Monday, October 30, 2006

Sidebar Additions

In her most recent entry, L'Esprit de L'Escalier recounts:

"While sitting around a breakfast nook drinking with some high school friends yesterday, the topic turned to blogs. When I mentioned I blogged, a woman in my class commented that a blog seemed a totally inconsequential--almost delusional--vehicle for indulging self-absorption.

"Don't you just say what you do every day and expect people to read it?" she asked, almost rhetorically. She wasn't seeking an answer, merely validation of her insinuation that blogs are waste of everyone's time.

Though I hardly agreed with her, how can one who doesn't blog understand its value and potential? So, I merely said, "I wouldn't write a book about what I do every day and call it art. What makes you think that's what I do on my blog?"

Far be it from me to try to defend the blog as lacking in self-indulgence. Aren't blogs susceptible to the same level of artistic indulgence as other kinds of writing?

Absolutely. Like all artistic endeavors, blogs can range from the good to the bad to the ugly
" Aside from titling her blog with one of favorite French expressions, Ms. L'Esprit's entries are chock of the (sorry!) Spirit of the L'Esprit.

The link that led me to Ms. Esprit (et tous les choses comme ca) was the self-declared World of Yaxlich, a blogger who has mastered the self-referential thrid person monologue, which, as we all now know from the dreaded "You-reform" in Sweden caused severe delusional self-perception as "(a) very significant change in Swedish occurred in the 1960s, with the so-called du-reformen, "the you-reform". Previously, the proper way to address people of the same or higher social status had been by title and surname. The use of herr ("Mr" or "Sir"), fru ("Mrs" or "Ma'am") or fröken ("Miss") was only considered acceptable in initial conversation with strangers of unknown occupation, academic title or military rank. The fact that the listener should preferably be referred to in the third person tended to further complicate spoken communication between members of society" (excerpted from here).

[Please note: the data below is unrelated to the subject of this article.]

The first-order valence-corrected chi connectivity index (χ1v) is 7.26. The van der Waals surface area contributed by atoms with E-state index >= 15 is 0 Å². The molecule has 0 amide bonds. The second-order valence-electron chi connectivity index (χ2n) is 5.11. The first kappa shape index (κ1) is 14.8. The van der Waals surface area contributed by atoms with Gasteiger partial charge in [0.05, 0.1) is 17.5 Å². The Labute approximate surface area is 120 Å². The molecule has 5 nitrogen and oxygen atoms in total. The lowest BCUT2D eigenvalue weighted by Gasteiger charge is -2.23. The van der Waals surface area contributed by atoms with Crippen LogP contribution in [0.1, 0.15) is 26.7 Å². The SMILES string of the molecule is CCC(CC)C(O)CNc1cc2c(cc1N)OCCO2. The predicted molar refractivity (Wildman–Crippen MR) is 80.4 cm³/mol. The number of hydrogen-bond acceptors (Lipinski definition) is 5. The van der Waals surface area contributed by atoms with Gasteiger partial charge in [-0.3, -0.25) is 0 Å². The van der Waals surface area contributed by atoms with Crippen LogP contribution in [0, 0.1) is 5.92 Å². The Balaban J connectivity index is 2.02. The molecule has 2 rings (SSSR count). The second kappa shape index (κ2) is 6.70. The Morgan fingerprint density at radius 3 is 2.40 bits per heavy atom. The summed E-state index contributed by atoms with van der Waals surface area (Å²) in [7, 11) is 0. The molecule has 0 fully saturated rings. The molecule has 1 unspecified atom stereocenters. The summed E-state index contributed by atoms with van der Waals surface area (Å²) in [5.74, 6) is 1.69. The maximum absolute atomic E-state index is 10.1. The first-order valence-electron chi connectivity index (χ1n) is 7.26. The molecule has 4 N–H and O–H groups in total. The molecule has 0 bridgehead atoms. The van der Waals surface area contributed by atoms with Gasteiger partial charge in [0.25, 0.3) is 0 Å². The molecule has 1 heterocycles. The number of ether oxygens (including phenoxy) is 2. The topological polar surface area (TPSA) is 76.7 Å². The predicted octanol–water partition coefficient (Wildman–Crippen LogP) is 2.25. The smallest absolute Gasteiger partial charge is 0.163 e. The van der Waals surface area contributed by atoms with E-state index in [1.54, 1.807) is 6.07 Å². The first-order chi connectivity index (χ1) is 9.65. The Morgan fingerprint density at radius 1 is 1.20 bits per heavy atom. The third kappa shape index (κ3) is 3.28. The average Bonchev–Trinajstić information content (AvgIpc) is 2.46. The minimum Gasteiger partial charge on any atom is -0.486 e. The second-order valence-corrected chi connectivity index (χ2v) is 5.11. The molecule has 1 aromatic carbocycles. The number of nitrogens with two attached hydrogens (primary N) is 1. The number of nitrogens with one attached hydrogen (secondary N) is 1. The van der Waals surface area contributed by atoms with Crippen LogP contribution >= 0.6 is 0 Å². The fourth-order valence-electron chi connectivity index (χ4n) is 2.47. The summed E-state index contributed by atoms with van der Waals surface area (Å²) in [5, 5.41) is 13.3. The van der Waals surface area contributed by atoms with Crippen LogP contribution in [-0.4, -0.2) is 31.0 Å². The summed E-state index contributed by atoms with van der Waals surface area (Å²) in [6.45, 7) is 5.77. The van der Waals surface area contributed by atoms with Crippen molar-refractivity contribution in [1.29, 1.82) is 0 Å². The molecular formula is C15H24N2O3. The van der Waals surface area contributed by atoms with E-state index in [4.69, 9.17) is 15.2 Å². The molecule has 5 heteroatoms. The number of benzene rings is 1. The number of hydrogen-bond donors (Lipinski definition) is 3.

Perhaps Mr. Yaxlich is not a lutefisk lover. Perhaps his style owes more to the Ghanian communicative process whereby "all speakers have a wealth of indirectness strategies to work with, including circumlocution (skirting the issue); indirectly authored speech forms, such as proverbs, metaphors, riddles, tales, and hyperbole; evasion; innuendo; pseudo-soliloquy (ostensibly talking to oneself); nonverbal strategies (sometimes including special props and costumes); the use of intermediaries; and pronoun mismatches. But the circumstances of application and frequency of use of specific indirectness strategies can vary from culture to culture. "

Whatever his basis for the one cool remove method, a visit to the World of Yaxlich is worth applying for a visa.

Yaxlich thanks Darko for the mention.

The reason he speaks in the third person is because the first two weren't listening.

He has never been to Sweden although he does like Abba.
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